Pittman also is a back who's not likely to hurt your team with turnovers. He's surrendered the ball to his opponents just once out of two total fumbles during his last 242 touches of the football (running and receiving) dating back to the beginning of the 2005 season.

As a reserve who was spelling Williams for about seven carries per game this year, Pittman was able to stay fresh enough to average 5.7 yards-per-rush. So the big question facing Tampa Bay is how much that average will dip if he has to take the same pounding that Williams did, because his primary backup, Earnest Graham, is a fourth-year, largely unproven back who has just 82 career carries and a 4.3-yards-per-carry average. And he's had just 8 passes thrown to him with three completions -- but he fumbled away the ball on one after one of those catches.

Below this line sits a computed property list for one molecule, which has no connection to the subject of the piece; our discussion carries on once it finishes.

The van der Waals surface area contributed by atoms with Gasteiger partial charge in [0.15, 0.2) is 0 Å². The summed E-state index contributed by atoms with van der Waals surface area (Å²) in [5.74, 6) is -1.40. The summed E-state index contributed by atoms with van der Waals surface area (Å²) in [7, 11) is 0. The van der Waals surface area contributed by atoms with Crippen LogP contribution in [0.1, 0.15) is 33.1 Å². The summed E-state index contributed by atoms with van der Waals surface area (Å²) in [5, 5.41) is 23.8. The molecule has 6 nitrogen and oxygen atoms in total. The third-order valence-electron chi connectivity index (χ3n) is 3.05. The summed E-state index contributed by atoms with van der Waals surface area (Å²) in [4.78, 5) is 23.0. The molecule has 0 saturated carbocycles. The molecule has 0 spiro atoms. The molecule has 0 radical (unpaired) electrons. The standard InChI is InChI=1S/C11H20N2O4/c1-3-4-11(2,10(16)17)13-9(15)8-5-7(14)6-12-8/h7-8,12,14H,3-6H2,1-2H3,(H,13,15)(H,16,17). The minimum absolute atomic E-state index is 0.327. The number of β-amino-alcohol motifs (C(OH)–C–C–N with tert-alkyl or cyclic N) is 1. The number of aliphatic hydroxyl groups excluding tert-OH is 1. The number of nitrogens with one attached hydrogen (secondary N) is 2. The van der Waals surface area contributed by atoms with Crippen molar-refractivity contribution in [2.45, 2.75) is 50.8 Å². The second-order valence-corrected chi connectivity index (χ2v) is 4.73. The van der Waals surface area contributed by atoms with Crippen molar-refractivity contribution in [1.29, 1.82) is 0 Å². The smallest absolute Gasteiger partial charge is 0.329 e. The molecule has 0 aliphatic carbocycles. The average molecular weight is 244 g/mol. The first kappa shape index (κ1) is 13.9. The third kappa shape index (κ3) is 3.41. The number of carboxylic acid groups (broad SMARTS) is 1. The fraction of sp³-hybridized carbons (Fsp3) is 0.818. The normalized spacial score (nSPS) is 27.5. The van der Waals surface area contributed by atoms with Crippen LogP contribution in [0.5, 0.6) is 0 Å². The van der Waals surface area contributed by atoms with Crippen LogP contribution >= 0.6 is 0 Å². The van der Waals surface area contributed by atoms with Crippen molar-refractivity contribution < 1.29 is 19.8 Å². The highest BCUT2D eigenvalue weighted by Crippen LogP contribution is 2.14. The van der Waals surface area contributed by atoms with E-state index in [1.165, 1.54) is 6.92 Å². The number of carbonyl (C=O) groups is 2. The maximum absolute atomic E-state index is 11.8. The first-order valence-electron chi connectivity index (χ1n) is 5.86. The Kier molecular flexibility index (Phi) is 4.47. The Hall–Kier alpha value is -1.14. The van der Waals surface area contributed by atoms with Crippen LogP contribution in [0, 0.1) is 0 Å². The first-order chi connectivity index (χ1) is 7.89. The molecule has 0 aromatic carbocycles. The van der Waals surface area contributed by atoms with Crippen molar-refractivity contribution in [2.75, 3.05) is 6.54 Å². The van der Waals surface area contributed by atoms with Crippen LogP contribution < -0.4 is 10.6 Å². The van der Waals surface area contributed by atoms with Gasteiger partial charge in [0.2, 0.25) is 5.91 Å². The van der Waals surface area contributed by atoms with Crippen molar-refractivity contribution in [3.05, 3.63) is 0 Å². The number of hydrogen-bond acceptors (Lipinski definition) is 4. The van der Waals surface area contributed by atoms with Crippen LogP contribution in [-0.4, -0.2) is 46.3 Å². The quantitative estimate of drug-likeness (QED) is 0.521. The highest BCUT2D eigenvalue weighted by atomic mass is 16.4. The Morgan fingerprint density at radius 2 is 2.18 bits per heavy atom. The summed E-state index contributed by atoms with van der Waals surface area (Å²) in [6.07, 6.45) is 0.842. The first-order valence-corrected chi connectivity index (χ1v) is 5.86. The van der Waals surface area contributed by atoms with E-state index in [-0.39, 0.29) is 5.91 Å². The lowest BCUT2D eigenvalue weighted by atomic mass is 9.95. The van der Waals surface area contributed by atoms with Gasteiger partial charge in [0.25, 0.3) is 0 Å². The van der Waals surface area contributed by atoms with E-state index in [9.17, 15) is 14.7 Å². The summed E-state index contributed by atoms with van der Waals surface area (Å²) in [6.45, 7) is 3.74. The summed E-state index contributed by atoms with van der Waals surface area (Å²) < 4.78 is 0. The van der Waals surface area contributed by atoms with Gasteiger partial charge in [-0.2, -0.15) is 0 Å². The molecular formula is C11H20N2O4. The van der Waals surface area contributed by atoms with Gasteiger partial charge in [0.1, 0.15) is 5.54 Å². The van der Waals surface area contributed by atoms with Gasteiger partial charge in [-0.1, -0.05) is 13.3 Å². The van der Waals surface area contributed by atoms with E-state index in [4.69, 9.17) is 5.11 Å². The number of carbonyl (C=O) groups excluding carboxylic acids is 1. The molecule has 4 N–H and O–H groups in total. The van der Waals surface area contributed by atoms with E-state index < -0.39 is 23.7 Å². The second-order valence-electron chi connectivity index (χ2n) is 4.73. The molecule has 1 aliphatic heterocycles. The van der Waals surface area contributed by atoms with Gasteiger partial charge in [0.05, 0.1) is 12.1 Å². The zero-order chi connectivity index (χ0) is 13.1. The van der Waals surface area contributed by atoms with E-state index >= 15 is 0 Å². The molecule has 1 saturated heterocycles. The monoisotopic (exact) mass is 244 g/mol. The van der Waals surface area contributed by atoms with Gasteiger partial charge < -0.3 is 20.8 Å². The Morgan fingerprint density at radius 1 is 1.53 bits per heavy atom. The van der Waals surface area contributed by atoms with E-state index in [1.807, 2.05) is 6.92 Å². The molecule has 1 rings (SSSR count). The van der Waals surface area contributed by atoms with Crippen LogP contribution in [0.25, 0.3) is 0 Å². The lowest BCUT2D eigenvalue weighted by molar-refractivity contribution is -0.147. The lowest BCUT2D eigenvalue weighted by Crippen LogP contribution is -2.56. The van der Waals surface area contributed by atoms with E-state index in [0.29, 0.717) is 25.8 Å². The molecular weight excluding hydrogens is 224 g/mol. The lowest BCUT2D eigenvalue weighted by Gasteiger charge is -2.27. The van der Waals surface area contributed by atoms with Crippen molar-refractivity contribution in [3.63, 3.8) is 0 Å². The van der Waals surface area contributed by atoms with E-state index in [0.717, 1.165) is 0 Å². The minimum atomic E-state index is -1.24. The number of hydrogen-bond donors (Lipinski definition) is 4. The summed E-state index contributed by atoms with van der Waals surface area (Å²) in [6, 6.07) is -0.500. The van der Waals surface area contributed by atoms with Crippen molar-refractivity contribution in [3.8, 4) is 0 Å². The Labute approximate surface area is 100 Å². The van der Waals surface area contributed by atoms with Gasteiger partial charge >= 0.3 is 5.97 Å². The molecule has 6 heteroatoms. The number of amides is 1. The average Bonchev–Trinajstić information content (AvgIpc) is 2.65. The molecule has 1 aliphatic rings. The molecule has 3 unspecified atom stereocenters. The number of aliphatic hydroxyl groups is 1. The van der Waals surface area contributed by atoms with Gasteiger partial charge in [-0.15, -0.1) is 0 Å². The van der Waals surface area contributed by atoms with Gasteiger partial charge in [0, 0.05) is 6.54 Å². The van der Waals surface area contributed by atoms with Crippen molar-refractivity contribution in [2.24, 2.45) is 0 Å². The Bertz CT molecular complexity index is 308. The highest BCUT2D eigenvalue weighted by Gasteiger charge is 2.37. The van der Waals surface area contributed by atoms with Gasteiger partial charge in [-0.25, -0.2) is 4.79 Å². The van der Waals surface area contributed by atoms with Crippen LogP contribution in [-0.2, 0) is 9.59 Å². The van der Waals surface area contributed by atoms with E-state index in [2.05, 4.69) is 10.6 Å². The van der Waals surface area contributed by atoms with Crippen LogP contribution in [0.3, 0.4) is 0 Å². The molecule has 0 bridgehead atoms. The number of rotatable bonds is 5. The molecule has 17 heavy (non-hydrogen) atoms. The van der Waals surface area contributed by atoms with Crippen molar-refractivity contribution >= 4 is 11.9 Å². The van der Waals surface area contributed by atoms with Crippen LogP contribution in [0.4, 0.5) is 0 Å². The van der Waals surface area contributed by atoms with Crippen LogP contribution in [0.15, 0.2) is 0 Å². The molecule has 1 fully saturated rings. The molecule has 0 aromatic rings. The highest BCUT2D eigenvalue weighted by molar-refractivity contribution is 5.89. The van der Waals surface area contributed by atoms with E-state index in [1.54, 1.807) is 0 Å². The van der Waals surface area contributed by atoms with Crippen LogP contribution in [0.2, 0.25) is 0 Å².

Pittman, on the other hand, is a capable receiver, arguably even more skilled than Williams who has caught 53 balls for a 5.5 yards-per-catch average during his career. But while Williams hasn't ever had a catch of better than 25 yards, Pittman has four on 92 catches since Williams joined the team in 2005. And he sports an 8.5 yards-per-catch average.

Strictly by the numbers, Bucs fans should expect to see fewer third-downs converted on the ground the rest of the way this season, which means more punts and fewer scoring opportunities unless quarterback Jeff Garcia can pick up the slack and move the chains more frequently on the strength of his arm. And if he can't, that's going to cut into the hopes of keeping Peyton Manning on the sidelines this Sunday.